But a single view might have a downside; in fact, some believe it could even turn out to be a liability, particularly in large or fragmented IT organizations. Consider this: the IT Director doesn’t want to be alerted on a single file that fails to backup properly, but does want to be notified when backup SLAs are not being met. Similarly, the storage administrator at the Berlin office doesn’t need to know when a file server in Boston has an overloaded disk.

In other words, too much information can be as bad as too little. So if the SMP attempts to consolidate the entire storage environment into a single view, it could actually be worse than having to access each piece of storage management software individually.

Role-based Views in SMPs

For this reason, Computer Associates has revamped its BrightStor product line to offer role-based views of the storage information to provide administrators with only the information they need. Those at high-levels of the hierarchy can immediately access the data they need without being bogged down in the day-to-day details of storage administration.

At the same time, those doing the heavy lifting can configure the portal to provide them with the ability to track most of the tasks they are immediately responsible for on one screen. Additionally, CIOs, help desk personnel, financial officers, and corporate executives can create their own role-based views of the organization’s storage resources.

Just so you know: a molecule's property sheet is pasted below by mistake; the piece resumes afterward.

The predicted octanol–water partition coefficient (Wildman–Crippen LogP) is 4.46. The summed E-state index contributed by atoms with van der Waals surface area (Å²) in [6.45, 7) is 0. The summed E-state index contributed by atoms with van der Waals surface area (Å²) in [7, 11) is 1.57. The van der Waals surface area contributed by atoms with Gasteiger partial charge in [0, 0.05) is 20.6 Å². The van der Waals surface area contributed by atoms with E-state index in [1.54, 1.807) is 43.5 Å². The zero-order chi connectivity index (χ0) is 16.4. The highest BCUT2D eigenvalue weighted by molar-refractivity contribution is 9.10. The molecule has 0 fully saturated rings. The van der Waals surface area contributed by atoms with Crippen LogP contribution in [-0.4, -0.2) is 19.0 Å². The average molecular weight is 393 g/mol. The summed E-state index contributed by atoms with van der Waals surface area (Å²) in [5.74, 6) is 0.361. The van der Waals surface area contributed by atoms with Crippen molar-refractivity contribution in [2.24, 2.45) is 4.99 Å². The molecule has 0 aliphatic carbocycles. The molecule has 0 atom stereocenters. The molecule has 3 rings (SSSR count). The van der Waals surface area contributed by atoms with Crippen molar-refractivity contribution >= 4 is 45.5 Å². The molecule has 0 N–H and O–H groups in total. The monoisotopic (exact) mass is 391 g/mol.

“It’s no longer good enough for management software to provide a single view,” says IDC’s Elliot. “You need to have multiple views into the information and to define it in terms of the business perspective.”

Room for Improvement

It is important to note that the SMP area is far from mature, and care needs to be taken in selecting a product that really meets one’s needs. Criteria to consider when evaluating a product include whether it can manage your firm’s existing hardware, whether it offers an open architecture for supporting future third-party products, whether it can access the proprietary features that storage vendors have built into their products, and whether it supports mobile (i.e. laptops) as well as fixed assets.

Existing SMPs are unlikely to have all the features listed above, so you need to closely evaluate what the vendor does currently offer and whether using a storage portal will significantly simplify the management of your existing and future storage infrastructure. If not, it might be wise to wait a little while and allow the industry to mature and the products to sufficiently develop.

This feature originally appeared on Enterprise IT Planet.


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Drew Robb

Drew Robb
Drew Robb
Drew Robb is a contributing writer for Datamation, Enterprise Storage Forum, eSecurity Planet, Channel Insider, and eWeek. He has been reporting on all areas of IT for more than 25 years. He has a degree from the University of Strathclyde UK (USUK), and lives in the Tampa Bay area of Florida.